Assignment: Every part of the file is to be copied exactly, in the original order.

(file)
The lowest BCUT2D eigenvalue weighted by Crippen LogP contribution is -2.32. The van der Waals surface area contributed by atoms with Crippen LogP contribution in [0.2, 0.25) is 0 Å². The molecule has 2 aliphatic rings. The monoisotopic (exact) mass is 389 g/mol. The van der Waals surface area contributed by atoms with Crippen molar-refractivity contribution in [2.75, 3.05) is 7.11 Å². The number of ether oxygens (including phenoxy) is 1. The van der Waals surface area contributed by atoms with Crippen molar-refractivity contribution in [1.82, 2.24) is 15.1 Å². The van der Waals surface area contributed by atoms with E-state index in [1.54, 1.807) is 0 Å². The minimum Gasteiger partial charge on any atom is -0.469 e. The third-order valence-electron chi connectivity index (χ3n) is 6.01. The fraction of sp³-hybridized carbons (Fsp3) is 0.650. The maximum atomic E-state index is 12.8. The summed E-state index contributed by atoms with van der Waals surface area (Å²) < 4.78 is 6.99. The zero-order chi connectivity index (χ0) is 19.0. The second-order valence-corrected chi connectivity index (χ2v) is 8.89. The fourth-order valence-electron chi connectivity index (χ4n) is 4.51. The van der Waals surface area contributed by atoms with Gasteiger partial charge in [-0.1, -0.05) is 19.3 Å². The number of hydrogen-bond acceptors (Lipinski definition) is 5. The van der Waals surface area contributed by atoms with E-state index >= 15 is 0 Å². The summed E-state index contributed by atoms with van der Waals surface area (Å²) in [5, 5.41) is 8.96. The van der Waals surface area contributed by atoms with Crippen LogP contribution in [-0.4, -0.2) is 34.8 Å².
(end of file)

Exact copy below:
The lowest BCUT2D eigenvalue weighted by Crippen LogP contribution is -2.32. The van der Waals surface area contributed by atoms with Crippen LogP contribution in [0.2, 0.25) is 0 Å². The molecule has 2 aliphatic rings. The monoisotopic (exact) mass is 389 g/mol. The van der Waals surface area contributed by atoms with Crippen molar-refractivity contribution in [2.75, 3.05) is 7.11 Å². The number of ether oxygens (including phenoxy) is 1. The van der Waals surface area contributed by atoms with Crippen molar-refractivity contribution in [1.82, 2.24) is 15.1 Å². The van der Waals surface area contributed by atoms with E-state index in [1.54, 1.807) is 0 Å². The minimum Gasteiger partial charge on any atom is -0.469 e. The third-order valence-electron chi connectivity index (χ3n) is 6.01. The fraction of sp³-hybridized carbons (Fsp3) is 0.650. The maximum atomic E-state index is 12.8. The summed E-state index contributed by atoms with van der Waals surface area (Å²) < 4.78 is 6.99. The zero-order chi connectivity index (χ0) is 19.0. The second-order valence-corrected chi connectivity index (χ2v) is 8.89. The fourth-order valence-electron chi connectivity index (χ4n) is 4.51. The van der Waals surface area contributed by atoms with Gasteiger partial charge in [-0.1, -0.05) is 19.3 Å². The number of hydrogen-bond acceptors (Lipinski definition) is 5. The van der Waals surface area contributed by atoms with E-state index >= 15 is 0 Å². The summed E-state index contributed by atoms with van der Waals surface area (Å²) in [5, 5.41) is 8.96. The van der Waals surface area contributed by atoms with Crippen LogP contribution in [-0.4, -0.2) is 34.8 Å².